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The Last Man on Earth (1924 film)

From Wikipedia, the free encyclopedia

The Last Man on Earth
The Last Man on Earth 1924 poster.jpg
Theatrical release poster
Directed byJohn G. Blystone
Written byDonald W. Lee
Based on"The Last Man on Earth"
by John D. Swain
StarringEarle Foxe
Grace Cunard
Gladys Tennyson
Derelys Perdue
Maurice Murphy
Clarissa Selwynne
Music byErno Rapee
CinematographyAllen M. Davey
Production
company
Distributed byFox Film Corporation
Release date
  • November 2, 1924 (1924-11-02) (U.S.)
Running time
70 minutes
CountryUnited States
LanguageSilent (English intertitles)

The Last Man on Earth is a 1924 American silent comedy film directed by John G. Blystone, starring Earle Foxe[1] and produced by Fox Film Corporation and based on the short story of the same name by John D. Swain that appeared in the November 1923 issue of Munsey's Magazine.[2] The film was remade as the semi-musical comedy It's Great to Be Alive (1933) and in Spanish as El último varon sobre la Tierra (1933),[3] and influenced the sci-fi novel Mr. Adam (1946).

Plot

As described in a review in a film magazine,[4] in 1940, Elmer Smith (Foxe) proposes to Hattie (Perdue), his childhood sweetheart, and she turns him down, saying that she would not marry him if he were the last man on earth. He jumps in his plane, determined to go where there are no women. A strange disease known as "masculitis" develops that kills all the males over fourteen years old. Women now run the world. Ten years later, Gertie (Cunard), a gangster, while fleeing from the police finds herself in a forest and discovers Elmer, who has been living as a hermit. She brings him back and, after he is examined at a hospital, the government buys him for $10,000,000 as he is the last man on earth. Then arises the problem of what to do with him. Two lazy senators engage in a prize fight, the winner to claim him as a husband. His former sweetheart Hattie attends the fight and Elmer sees her. Then it is all off as he rushes to Hattie, keeping the other women at bay. They marry and a year later, twin boys are born.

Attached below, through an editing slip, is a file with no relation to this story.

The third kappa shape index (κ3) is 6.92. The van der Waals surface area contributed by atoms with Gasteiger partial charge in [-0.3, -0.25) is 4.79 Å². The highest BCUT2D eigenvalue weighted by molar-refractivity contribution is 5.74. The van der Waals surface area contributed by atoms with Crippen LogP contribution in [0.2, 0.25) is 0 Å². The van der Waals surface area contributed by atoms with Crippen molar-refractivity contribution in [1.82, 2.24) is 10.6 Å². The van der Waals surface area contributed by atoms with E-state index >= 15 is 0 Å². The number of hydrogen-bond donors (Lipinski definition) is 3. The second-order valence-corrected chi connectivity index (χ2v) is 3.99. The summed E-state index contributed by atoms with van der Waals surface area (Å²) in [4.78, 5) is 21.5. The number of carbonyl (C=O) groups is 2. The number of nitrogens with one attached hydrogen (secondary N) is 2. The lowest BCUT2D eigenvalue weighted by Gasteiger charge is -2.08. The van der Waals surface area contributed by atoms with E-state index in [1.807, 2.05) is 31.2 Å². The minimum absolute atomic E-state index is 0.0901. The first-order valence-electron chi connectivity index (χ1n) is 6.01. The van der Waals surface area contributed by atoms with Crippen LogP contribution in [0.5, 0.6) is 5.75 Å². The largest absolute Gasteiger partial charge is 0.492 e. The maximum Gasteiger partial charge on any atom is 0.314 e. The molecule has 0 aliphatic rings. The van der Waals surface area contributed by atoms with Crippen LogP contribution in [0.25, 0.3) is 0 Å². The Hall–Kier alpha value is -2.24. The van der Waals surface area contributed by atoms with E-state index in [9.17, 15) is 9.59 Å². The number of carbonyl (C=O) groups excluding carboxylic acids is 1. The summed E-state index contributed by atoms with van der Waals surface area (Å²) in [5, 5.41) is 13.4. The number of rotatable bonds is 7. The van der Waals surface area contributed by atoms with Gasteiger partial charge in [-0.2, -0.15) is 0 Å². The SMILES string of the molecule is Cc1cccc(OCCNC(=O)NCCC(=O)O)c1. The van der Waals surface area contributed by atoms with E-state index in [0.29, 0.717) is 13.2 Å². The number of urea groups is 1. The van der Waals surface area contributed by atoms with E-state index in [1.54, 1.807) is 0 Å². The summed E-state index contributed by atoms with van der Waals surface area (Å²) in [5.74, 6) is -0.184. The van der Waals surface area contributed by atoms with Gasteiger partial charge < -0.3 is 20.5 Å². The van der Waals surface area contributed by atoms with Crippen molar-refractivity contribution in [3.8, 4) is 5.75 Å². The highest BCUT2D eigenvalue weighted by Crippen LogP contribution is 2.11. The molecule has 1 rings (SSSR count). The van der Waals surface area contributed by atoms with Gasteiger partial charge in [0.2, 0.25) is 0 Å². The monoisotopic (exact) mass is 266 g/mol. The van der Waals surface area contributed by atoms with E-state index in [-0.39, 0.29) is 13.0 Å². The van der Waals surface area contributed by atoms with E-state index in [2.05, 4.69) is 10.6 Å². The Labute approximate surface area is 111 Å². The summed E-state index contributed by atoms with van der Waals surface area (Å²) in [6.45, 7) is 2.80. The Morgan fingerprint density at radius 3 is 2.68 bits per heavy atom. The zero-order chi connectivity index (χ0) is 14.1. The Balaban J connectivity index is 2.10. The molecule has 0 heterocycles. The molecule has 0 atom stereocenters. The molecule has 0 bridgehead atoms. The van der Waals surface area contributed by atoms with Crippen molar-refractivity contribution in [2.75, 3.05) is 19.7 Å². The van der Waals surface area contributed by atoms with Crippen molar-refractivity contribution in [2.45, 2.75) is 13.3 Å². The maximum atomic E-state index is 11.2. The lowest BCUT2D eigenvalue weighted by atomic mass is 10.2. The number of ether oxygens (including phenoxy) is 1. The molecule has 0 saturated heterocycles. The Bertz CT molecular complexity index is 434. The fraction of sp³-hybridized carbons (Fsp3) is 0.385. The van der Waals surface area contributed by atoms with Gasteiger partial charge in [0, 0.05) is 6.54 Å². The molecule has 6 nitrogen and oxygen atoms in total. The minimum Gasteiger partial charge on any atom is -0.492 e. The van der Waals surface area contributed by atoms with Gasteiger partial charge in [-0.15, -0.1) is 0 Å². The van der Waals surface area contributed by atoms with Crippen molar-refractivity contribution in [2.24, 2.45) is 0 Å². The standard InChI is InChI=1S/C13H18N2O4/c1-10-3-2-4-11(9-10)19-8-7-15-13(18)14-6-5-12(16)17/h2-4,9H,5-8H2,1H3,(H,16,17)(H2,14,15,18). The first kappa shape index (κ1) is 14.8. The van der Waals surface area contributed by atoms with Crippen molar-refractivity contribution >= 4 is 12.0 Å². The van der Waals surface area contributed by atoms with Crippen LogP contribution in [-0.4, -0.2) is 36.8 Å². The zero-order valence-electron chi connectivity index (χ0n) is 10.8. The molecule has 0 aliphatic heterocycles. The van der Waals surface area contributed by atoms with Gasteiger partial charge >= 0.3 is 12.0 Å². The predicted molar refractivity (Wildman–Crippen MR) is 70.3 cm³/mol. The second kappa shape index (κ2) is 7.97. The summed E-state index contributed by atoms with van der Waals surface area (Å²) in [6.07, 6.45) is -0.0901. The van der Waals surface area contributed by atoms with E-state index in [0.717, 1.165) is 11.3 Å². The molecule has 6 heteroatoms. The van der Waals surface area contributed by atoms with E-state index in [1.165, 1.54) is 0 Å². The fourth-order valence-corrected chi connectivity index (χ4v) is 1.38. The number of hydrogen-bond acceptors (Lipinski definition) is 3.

Cast

Censorship

Although filmed as a regular comedy, The Last Man on Earth was banned by the Virginia State Board of Censors for having women contending over a single man.[2][5] As stated by the Board in a 29 October 1924 memorandum:

Although "The Last Man on Earth" is a comedy which has somewhat elaborately been staged, and does not purport to carry a serious message, the picture is of such a nature as to justify its total rejection in its present form. It is full of suggestive situations and questionable sub-titles calculated to convey a double meaning. The dignity of womanhood is flouted in almost every reel and an effort is made to win the laughter of the beholder through indecent scenes and salacious or smutty sub-titles. Even if the sub-titles and situations depicted could past muster, there would still be a question as to whether or not the costumes worn by the actors come within the bounds of propriety.

The story of the comedy represents women of various ages contending in the most shameless fashion for the possession of a young man. Little, if any, attempt is made to conceal the fact that they are impelled by sex impulse. In some of the scenes the suggestion is so broad as to give one a positive shock.[5]

The film was also banned by the British Board of Film Censors.[6][7]

Preservation

Prints of The Last Man on Earth are held in the Cinematheque Royale de Belgique in Brussels and the Museum of Modern Art in New York.[8][6]

References

  1. ^ Hall, Mordaunt (December 13, 1924). "The Last Man on Earth (1924) The Screen; A Boisterous Fantasy". The New York Times.
  2. ^ a b Westphal, Kyle (2017). "A Day of Silents 2017: The Last Man on Earth". Retrieved February 9, 2021.
  3. ^ American Film Institute Catalog: The Last Man on Earth
  4. ^ Sewell, Charles S. (December 27, 1924). "The Last Man on Earth; William Fox Offers Fantastic Novelty in Story of World Filled With Women and Only One Man". The Moving Picture World. New York City: Chalmers Publishing Co. 71 (8): 830.
  5. ^ a b Joanne Porter (October 5, 2017), "Not If You Were The Last Man On Earth!: Virginia’s Board Of Censors", Library of Virginia (with documents from the Board of Censors)
  6. ^ a b Progressive Silent Film List: The Last Man on Earth at silentera.com
  7. ^ "The rejected" (list of films rejected by British Board of Film Censors), The Bioscope
  8. ^ The Library of Congress American Silent Feature Film Survival Catalog: The Last Man on Earth

External links


This page was last edited on 1 July 2021, at 03:30
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